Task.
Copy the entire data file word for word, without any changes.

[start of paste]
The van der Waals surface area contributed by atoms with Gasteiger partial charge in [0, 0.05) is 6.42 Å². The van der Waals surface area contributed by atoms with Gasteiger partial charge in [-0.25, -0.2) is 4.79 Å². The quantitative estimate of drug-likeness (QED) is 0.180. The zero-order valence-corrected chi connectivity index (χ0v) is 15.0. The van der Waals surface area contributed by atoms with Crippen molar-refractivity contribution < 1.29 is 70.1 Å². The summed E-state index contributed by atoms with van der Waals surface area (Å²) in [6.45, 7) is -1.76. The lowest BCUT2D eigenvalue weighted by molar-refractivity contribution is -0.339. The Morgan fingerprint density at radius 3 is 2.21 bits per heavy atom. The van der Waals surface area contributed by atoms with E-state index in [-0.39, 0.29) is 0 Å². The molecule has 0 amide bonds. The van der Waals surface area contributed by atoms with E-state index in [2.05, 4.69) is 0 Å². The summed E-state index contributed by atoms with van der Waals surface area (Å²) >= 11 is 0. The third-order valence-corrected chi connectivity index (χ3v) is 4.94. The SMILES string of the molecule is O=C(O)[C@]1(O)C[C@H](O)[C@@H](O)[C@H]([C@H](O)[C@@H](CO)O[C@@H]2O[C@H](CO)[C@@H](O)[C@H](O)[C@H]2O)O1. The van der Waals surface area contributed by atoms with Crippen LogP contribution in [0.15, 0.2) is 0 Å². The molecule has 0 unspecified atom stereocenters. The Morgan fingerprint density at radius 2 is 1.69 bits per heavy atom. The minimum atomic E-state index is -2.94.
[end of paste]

The van der Waals surface area contributed by atoms with Gasteiger partial charge in [0, 0.05) is 6.42 Å². The van der Waals surface area contributed by atoms with Gasteiger partial charge in [-0.25, -0.2) is 4.79 Å². The quantitative estimate of drug-likeness (QED) is 0.180. The zero-order valence-corrected chi connectivity index (χ0v) is 15.0. The van der Waals surface area contributed by atoms with Crippen molar-refractivity contribution < 1.29 is 70.1 Å². The summed E-state index contributed by atoms with van der Waals surface area (Å²) in [6.45, 7) is -1.76. The lowest BCUT2D eigenvalue weighted by molar-refractivity contribution is -0.339. The Morgan fingerprint density at radius 3 is 2.21 bits per heavy atom. The van der Waals surface area contributed by atoms with E-state index in [-0.39, 0.29) is 0 Å². The molecule has 0 amide bonds. The van der Waals surface area contributed by atoms with E-state index in [2.05, 4.69) is 0 Å². The summed E-state index contributed by atoms with van der Waals surface area (Å²) >= 11 is 0. The third-order valence-corrected chi connectivity index (χ3v) is 4.94. The SMILES string of the molecule is O=C(O)[C@]1(O)C[C@H](O)[C@@H](O)[C@H]([C@H](O)[C@@H](CO)O[C@@H]2O[C@H](CO)[C@@H](O)[C@H](O)[C@H]2O)O1. The van der Waals surface area contributed by atoms with Crippen LogP contribution in [0.15, 0.2) is 0 Å². The molecule has 0 unspecified atom stereocenters. The Morgan fingerprint density at radius 2 is 1.69 bits per heavy atom. The minimum atomic E-state index is -2.94.